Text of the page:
- Deuteronomy 26:1-11
On this first Sunday in Lent, we read instructions left by Moses to the community of the people of Israel. Guidance in the generosity that flows from gratitude. For those of us reading through Christian Aid's Lent resource Count Your Blessings, this passage provides inspiration for a generosity that flows from remembrance and gratitude.
We are reminded in these instructions to not take anything we have for granted or as a given. The first fruits being brought in worship are harvested from the ground that was given to the Israelites by God. A reminder that nothing we have is ours, we are merely the stewards of what we have for a time.
This time of giving is also a time of remembering. To recall the story of where we have come from and whose we are. The people of Israel were called to remember the trials they went through in captivity, the oppression they experienced by the Egyptians, that they too were descended from wandering foreigners. And we, too, are called to remember the story of great redemption, of deliverance and of promises fulfilled as we journey towards Easter.
It is from that place of remembering that gratitude and generosity flow.
Verse 11 tells us how these first fruits are not just being offered to God in thanksgiving, but they are being shared within the whole community, including those on the margins. Their generosity means all can ‘celebrate and share in the bounty that the Lord your God has given to you and to your house.’
This Lent we too are invited to remember with gratitude, and respond with generosity, so the entire community of creation may flourish.
- Luke 4:1-13
The wilderness, the place where the Israelites spent forty years facing their own temptations and human frailty. Forty days – the duration Moses spent fasting while writing the covenant for the people of Israel (Exodus 34: 27-28). How can Luke’s account of Jesus’ temptation be a guide for us to chart our own course through the wilderness places of our own lives this Lent?
The temptations Jesus faced are a far cry from our abstentions from chocolate, coffee or social media. These encounters with the devil test Jesus’ very vocation and identity. Twice the devil says to him, ‘If you are the Son of God, do this.’ Above all, these tests reveal Jesus’ relationship to power and show what it meant for him to be the Son of God.
Jesus was at his most vulnerable, famished from the hunger of fasting for 40 days. It is at his point of greatest weakness that he is tested first: to turn stones into bread – to use his authority as the Son of God to meet his own most basic personal needs and desires.
The second temptation appeals to the expectations others may have placed on Jesus, that is, to embrace the political and military power expected of a Messiah. The third test is an unhinged appeal to a misinterpretation of the divine as a superhero and portray Jesus’s humanity as being invincible.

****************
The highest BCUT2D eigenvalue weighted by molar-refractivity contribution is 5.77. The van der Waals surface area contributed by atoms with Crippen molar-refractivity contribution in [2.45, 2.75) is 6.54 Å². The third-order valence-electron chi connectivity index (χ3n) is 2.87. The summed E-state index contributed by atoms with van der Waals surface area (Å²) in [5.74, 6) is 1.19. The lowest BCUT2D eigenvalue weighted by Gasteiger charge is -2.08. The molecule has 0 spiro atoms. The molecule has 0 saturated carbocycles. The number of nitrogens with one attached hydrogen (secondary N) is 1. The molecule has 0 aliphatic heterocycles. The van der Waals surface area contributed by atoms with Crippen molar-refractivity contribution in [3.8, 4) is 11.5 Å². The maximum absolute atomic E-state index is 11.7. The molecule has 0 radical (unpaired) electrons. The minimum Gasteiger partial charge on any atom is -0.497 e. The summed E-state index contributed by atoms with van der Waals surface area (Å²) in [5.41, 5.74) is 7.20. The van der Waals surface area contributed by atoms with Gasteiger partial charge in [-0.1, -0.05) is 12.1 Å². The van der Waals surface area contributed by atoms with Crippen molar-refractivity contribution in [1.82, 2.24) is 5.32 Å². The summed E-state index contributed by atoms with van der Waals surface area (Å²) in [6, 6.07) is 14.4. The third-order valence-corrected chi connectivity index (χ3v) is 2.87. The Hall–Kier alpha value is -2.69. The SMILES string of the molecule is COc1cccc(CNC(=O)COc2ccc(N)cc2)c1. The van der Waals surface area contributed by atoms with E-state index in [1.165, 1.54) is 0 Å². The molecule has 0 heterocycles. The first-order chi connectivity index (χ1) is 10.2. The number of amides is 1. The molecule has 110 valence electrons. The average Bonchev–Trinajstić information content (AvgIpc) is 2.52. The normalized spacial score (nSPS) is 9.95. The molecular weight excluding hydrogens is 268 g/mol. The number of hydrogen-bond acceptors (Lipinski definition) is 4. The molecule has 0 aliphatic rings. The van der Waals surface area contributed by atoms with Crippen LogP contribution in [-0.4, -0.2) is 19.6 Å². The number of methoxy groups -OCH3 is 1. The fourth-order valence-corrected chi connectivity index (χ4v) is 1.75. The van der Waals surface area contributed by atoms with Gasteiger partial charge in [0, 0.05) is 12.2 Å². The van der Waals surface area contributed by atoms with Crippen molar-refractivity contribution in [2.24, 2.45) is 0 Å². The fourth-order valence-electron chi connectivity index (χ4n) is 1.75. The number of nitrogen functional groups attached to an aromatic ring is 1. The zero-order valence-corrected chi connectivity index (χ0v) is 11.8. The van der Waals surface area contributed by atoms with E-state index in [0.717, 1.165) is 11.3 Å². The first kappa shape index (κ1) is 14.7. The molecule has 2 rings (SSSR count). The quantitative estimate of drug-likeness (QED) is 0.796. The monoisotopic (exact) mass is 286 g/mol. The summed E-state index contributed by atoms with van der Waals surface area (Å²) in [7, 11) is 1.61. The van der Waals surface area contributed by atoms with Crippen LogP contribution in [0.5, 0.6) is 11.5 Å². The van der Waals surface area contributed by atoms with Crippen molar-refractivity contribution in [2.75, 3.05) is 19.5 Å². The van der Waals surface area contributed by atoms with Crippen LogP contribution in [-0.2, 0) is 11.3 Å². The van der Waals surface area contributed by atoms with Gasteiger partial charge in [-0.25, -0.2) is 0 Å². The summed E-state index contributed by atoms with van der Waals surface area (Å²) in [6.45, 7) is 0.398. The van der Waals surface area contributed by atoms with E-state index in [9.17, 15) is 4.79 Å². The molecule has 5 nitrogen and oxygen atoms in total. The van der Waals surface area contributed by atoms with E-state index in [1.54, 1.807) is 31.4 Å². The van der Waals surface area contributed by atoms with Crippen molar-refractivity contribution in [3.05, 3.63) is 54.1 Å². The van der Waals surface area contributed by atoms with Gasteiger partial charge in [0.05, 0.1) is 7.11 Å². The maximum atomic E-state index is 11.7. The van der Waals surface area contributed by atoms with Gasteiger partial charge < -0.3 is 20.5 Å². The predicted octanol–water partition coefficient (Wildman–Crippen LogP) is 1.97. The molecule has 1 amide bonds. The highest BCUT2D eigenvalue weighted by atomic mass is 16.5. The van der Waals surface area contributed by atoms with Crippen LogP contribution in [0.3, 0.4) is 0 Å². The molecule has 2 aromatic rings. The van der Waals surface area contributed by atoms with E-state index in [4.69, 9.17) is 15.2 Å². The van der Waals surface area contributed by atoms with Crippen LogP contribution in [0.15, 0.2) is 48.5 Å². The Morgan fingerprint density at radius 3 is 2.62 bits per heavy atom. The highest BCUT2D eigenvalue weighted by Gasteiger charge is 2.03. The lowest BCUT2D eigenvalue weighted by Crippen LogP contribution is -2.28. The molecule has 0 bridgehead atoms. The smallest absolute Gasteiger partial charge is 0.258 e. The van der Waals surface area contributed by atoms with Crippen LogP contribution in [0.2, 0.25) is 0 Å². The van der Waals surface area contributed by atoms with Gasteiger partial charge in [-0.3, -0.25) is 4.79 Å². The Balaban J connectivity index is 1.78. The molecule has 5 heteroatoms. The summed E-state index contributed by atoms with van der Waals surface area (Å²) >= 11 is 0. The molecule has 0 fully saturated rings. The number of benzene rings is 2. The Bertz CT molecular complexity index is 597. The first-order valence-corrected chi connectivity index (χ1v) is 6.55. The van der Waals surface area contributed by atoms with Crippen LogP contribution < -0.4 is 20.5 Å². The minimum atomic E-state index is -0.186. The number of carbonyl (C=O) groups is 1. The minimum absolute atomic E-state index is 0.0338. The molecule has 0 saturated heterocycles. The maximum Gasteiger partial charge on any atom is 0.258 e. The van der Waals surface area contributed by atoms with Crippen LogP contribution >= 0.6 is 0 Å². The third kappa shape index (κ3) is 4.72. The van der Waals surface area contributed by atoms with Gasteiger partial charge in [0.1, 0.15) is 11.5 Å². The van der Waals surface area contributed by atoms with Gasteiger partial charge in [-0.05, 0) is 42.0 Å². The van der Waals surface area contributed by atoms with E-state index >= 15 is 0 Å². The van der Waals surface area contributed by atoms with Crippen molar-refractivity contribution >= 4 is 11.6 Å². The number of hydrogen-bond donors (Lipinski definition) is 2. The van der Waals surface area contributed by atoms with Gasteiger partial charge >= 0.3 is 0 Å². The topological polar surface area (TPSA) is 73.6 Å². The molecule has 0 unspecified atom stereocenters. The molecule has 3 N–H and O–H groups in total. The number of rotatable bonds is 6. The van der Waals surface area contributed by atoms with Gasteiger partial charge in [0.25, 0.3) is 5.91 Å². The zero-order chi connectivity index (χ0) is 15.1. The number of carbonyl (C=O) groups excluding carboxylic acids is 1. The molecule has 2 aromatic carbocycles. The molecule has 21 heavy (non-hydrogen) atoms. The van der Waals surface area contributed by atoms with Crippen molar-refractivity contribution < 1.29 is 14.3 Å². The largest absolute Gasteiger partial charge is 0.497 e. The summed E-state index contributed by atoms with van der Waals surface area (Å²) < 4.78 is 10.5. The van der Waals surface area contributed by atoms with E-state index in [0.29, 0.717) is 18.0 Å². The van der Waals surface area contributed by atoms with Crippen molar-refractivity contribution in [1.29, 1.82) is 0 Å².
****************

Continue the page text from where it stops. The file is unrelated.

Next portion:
Jesus resists all three tests by leaning on the teaching of Moses in Deuteronomy. He was not alone in knowing and drawing on Scripture; of course, the devil quotes scripture in this exchange, too. He resisted, despite his vulnerability, misusing the power he had been given for his own needs. He resisted the expectations being placed on him by everyone around him and he resisted misusing his relationship with the divine.
Jesus entered the wilderness full of the Holy Spirit, and was even led into the wilderness by the Holy Spirit. It doesn’t say the Spirit left or abandoned him there either. He was not alone in his time of temptation and neither are we.
‘For we do not have a high priest who is unable to sympathise with our weaknesses, but we have one who in every respect has been tested as we are, yet was without sin.’ (Hebrews 4:15).
Jesus demonstrates what it is to have a mature relationship with power. By his example ‘we are challenged to face issues of power, seeking neither domination nor flight from responsibility, but confident that God empowers all with strength and grace and freedom.
If we have a mature relationship with power, having been tested ourselves, then we can empower others, unafraid and unthreatened by their flourishing.’ (Timothy Radcliffe, Just One Year, DLT, 2006 p.109)
O God, advocate for all who are oppressed,
You shatter our illusions of righteousness
and unmask our divided hearts,
in order that we might be filled with longing for justice and generosity
and so be made whole.
And as justice and generosity
are true marks of a heart turning towards you,
let our actions as well as our intentions
bear witness for the longing of our hearts.
Pointers for prayer
- Pray for the flourishing of Fairtrade and for farmers across the world to be given a fair price for their produce as Fairtrade Fortnight (25 February-10 March 2019) comes to an end this week.
- Give thanks for women’s achievements and pray for a more gender-balanced world as we mark International Women’s Day on 8 March 2019.
- Pray for our partner, ICODE, who continue to help communities in the Philippines adapt and prepare for the effects of climate change on their lives.
- Pray that all those participating the Count Your Blessings journey would have a transformative Lent.